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Gordon D’Arcy: The Champions Cup’s future is far from certain, even in the short to medium term

Cullen’s side face their bête jaune et noire of recent vintage La Rochelle at the Stade Marcel Deflandre on Sunday

Donnybrook was bursting at the seams on a September night in 1997, some 7,000 crammed into the venue as the home team welcomed the Leicester Tigers and I was one of them, sitting on top of the main gates at the Old Wesley end to witness a win first-hand on my debut as a Leinster spectator. It inspired a love affair with rugby and especially the unique delights of the European Cup.

The Tigers came to town laden with stars, our own Eric Miller, Joel Stransky, the Fijians Sevens sorcerer Waisale Serevi and what would become the backbone of England’s 2003 World Cup winning squad, Martin Johnson, Neil Back, Austin Healy and Will Greenwood to highlight a few of the marquee names.

Little did I know that within 12 months I would be sharing a pitch with several of the stars from that Leinster win such as Trevor Brennan, Victor Costello and the hard-hitting centre combination of Kurt McQuilkin and Martin Ridge, who did so much to declaw the Tigers.

Leinster finished third in the pool behind Leicester and Toulouse, consistency in performances was still some way off against the dominant English and French clubs of the time. Munster disputed that primacy from the early 2000s leading into their two triumphs.


What caught my imagination as a youngster was how special it felt and right the way through to my final match the appeal of European games was like no other. In recent times, Saracens aside, it’s been largely an Irish-French duel to decide outright honours in the premier European tournament.

The financial success of the Six Nations Championship, Lions Tours and the Rugby World Cup has not trickled down to the club game, where growth under those parameters has been modest to underwhelming. The introduction of the South African teams was fundamentally about increasing revenue, looking to mirror the Champions League soccer with its multiple sponsor model.

The new format for the tournament induced by Covid-19 issues was a disaster and it hasn’t improved much since, at a time when boardroom discussions at World Rugby are looking at a new world order, when it comes to the fixture and tournament schedule.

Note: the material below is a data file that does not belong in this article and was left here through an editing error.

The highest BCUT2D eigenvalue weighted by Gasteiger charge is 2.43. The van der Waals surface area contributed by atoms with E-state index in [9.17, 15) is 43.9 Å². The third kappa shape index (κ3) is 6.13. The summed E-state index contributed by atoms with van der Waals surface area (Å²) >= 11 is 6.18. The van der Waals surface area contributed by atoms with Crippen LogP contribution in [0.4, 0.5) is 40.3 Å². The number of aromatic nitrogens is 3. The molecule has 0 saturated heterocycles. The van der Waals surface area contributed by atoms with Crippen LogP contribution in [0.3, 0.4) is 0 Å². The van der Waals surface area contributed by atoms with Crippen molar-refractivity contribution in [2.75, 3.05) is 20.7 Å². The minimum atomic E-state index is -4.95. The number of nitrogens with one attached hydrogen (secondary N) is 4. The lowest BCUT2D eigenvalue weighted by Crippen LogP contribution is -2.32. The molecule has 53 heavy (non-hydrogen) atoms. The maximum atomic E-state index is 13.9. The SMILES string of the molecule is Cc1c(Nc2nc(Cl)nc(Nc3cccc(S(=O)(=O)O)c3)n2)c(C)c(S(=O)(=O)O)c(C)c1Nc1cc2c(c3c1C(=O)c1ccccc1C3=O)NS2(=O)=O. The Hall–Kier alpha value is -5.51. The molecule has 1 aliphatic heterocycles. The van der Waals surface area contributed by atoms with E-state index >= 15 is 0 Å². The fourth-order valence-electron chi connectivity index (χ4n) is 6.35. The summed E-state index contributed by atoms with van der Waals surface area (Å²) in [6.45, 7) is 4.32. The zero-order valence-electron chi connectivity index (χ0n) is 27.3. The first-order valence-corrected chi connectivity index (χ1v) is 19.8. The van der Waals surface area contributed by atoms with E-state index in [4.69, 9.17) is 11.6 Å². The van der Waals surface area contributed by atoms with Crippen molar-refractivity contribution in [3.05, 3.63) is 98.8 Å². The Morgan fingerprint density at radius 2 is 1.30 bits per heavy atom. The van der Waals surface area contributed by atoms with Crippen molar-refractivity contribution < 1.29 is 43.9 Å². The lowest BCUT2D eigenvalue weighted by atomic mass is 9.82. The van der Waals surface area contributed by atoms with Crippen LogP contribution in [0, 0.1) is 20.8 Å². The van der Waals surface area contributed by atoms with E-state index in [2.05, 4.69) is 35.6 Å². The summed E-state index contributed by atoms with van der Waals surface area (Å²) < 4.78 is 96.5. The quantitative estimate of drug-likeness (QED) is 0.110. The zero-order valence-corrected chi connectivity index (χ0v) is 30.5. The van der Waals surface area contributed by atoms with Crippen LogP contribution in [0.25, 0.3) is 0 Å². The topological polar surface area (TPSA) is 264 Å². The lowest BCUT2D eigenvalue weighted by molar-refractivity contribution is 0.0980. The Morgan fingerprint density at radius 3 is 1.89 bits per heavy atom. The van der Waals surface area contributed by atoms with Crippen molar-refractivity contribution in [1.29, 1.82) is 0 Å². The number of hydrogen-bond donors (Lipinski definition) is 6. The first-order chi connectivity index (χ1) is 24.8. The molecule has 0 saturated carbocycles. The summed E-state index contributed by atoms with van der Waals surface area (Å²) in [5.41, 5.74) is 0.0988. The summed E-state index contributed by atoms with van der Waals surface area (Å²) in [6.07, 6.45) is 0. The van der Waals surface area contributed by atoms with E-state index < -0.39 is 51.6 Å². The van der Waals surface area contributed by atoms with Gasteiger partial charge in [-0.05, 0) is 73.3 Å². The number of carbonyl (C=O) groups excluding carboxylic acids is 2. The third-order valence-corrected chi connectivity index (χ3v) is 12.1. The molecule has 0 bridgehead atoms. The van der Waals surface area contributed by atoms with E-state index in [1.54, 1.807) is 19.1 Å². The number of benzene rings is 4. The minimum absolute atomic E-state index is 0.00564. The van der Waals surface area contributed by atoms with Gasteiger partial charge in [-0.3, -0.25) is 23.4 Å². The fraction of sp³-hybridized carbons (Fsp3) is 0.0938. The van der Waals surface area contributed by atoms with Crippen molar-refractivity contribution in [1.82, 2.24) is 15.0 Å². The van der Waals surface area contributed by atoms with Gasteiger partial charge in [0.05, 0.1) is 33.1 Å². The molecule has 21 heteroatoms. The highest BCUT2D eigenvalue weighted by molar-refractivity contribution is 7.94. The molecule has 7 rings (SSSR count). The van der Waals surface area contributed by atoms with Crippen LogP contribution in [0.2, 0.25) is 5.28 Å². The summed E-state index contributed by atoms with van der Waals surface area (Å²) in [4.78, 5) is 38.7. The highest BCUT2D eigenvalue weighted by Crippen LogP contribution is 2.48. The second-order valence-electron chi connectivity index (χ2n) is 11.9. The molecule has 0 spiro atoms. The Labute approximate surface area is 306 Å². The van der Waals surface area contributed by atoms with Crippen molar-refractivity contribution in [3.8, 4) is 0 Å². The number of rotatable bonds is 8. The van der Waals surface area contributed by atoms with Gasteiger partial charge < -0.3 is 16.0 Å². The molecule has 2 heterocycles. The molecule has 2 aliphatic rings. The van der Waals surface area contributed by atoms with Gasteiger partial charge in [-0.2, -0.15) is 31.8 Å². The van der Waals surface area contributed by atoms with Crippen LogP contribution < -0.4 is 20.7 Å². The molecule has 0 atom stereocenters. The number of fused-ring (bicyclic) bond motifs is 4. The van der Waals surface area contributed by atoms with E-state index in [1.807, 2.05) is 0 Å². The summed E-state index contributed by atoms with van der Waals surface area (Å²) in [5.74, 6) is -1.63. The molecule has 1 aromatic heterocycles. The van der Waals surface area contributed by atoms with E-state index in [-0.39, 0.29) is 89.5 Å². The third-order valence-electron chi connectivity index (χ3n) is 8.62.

The traditional format of small pools, home and away legs, gave us more memorable moments than the current structure, particularly over the last three seasons which have been a lacklustre triage for the knockout stages. The newest version has a sense of jeopardy in the opening four rounds of matches, albeit with a random set of fixtures: two home wins and you’ll progress to the next stage.

Connacht host Bordeaux-Begles at the Sportsground on Friday before heading across the Irish Sea to take on Mark McCall’s Saracens. Pete Wilkins will have been disappointed at the manner of the URC defeat to Leinster, burgled on the last play of the game but the season so far has been good and the western province will be fuelled by positive momentum.

Former Ireland under-20 coach Grand Slam-winning head coach Noel McNamara is the backs’ coach with Bordeaux, so a star-studded backline will be attuned to the demands of a Friday night in Galway.

Munster should take a five-point haul from their opening fixture against Bayonne in Limerick to the lovely Sandy Park the following weekend where they’ll have a crack at the Exeter Chiefs. Graham Rowntree and his squad should be upbeat about the next fortnight.

There are bigger challenges for the other two Irish provinces. Ulster head coach Dan McFarland called his players to account about intermittent quality at training, hoping to elicit the desired response against an in-form Johan van Graan coached Bath at the Rec and then a clash with Stuart Lancaster’s French top 14 leaders Racing 92 in Belfast on Saturday week.

Leinster have basically fielded different teams in their last two matches and neither has been able to produce the expected performance values, albeit acknowledging that they found a way to win those games against Munster and Connacht.

The fitful nature of the display against Munster was followed by an even more erratic 80-minutes in Galway dogged by mistakes. If Connacht hadn’t given the visitors a significant helping hand in the final throes of the contest, Leinster would have lost. What Leo Cullen will take from the contest was when staring into the abyss Leinster unearthed their most coherent passage of rugby to grab a game-winning try.

Cullen’s side face their “bête jaune et noire,” of recent vintage La Rochelle at the Stade Marcel Deflandre on Sunday. Both sides are struggling for form of late, some way short of their imperious best. Ronan O’Gara won’t be able to call upon Gregory Alldritt, man of the match in last year’s Champions Cup final. There’s no Johnny Sexton for Leinster.

It’s the game of the weekend. There’s no bedding in. Whoever wins this match creates a little breathing space to take into the following weekend’s game, in Leinster’s case against the Sale Sharks in the Aviva Stadium.

La Rochelle will go back to basics and rely on their talented roster to be the point of difference. Leinster have always offered more than the sum of their parts, but this weekend is a match they cannot play second fiddle in those key, game-defining, individual moments.

Leinster have perhaps become a little too predictable, the onus is on a few people to break those shackles this weekend. Predictable plays into the French giant’s hands, anything else levels the field.

For the Champions Cup to sustain prominence in the club rugby calendar relies on the quality of the product, the ability to capture the imagination of the supporters through its constituent countries. That’s not guaranteed and as a result its tournament future is far from certain, even in the short to medium term.